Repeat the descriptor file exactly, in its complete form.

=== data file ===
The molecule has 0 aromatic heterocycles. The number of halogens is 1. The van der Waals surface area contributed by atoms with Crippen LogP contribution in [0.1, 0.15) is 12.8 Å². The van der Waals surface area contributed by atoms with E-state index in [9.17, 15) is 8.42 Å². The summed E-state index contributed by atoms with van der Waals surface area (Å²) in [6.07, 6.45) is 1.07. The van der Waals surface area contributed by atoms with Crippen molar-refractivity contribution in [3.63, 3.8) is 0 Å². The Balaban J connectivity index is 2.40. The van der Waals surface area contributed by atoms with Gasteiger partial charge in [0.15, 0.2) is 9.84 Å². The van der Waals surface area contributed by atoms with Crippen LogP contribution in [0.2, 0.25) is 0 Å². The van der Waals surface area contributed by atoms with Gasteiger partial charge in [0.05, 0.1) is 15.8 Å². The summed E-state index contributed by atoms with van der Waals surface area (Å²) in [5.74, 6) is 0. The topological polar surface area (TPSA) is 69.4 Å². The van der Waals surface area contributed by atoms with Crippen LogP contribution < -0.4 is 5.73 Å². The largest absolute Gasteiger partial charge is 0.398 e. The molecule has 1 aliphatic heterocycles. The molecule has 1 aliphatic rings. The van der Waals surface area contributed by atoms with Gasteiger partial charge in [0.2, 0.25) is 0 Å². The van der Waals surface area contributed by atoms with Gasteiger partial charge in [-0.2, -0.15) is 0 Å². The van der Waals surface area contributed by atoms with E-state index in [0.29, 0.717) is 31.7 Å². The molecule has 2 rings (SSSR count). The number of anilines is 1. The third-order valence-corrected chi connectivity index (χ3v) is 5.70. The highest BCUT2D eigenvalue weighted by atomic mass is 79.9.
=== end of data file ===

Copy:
The molecule has 0 aromatic heterocycles. The number of halogens is 1. The van der Waals surface area contributed by atoms with Crippen LogP contribution in [0.1, 0.15) is 12.8 Å². The van der Waals surface area contributed by atoms with E-state index in [9.17, 15) is 8.42 Å². The summed E-state index contributed by atoms with van der Waals surface area (Å²) in [6.07, 6.45) is 1.07. The van der Waals surface area contributed by atoms with Crippen molar-refractivity contribution in [3.63, 3.8) is 0 Å². The Balaban J connectivity index is 2.40. The van der Waals surface area contributed by atoms with Gasteiger partial charge in [0.15, 0.2) is 9.84 Å². The van der Waals surface area contributed by atoms with Crippen LogP contribution in [0.2, 0.25) is 0 Å². The van der Waals surface area contributed by atoms with Gasteiger partial charge in [0.05, 0.1) is 15.8 Å². The summed E-state index contributed by atoms with van der Waals surface area (Å²) in [5.74, 6) is 0. The topological polar surface area (TPSA) is 69.4 Å². The van der Waals surface area contributed by atoms with Crippen LogP contribution < -0.4 is 5.73 Å². The largest absolute Gasteiger partial charge is 0.398 e. The molecule has 1 aliphatic heterocycles. The molecule has 1 aliphatic rings. The van der Waals surface area contributed by atoms with Gasteiger partial charge in [0.2, 0.25) is 0 Å². The van der Waals surface area contributed by atoms with Gasteiger partial charge in [-0.2, -0.15) is 0 Å². The van der Waals surface area contributed by atoms with E-state index in [0.29, 0.717) is 31.7 Å². The molecule has 2 rings (SSSR count). The number of anilines is 1. The third-order valence-corrected chi connectivity index (χ3v) is 5.70. The highest BCUT2D eigenvalue weighted by atomic mass is 79.9.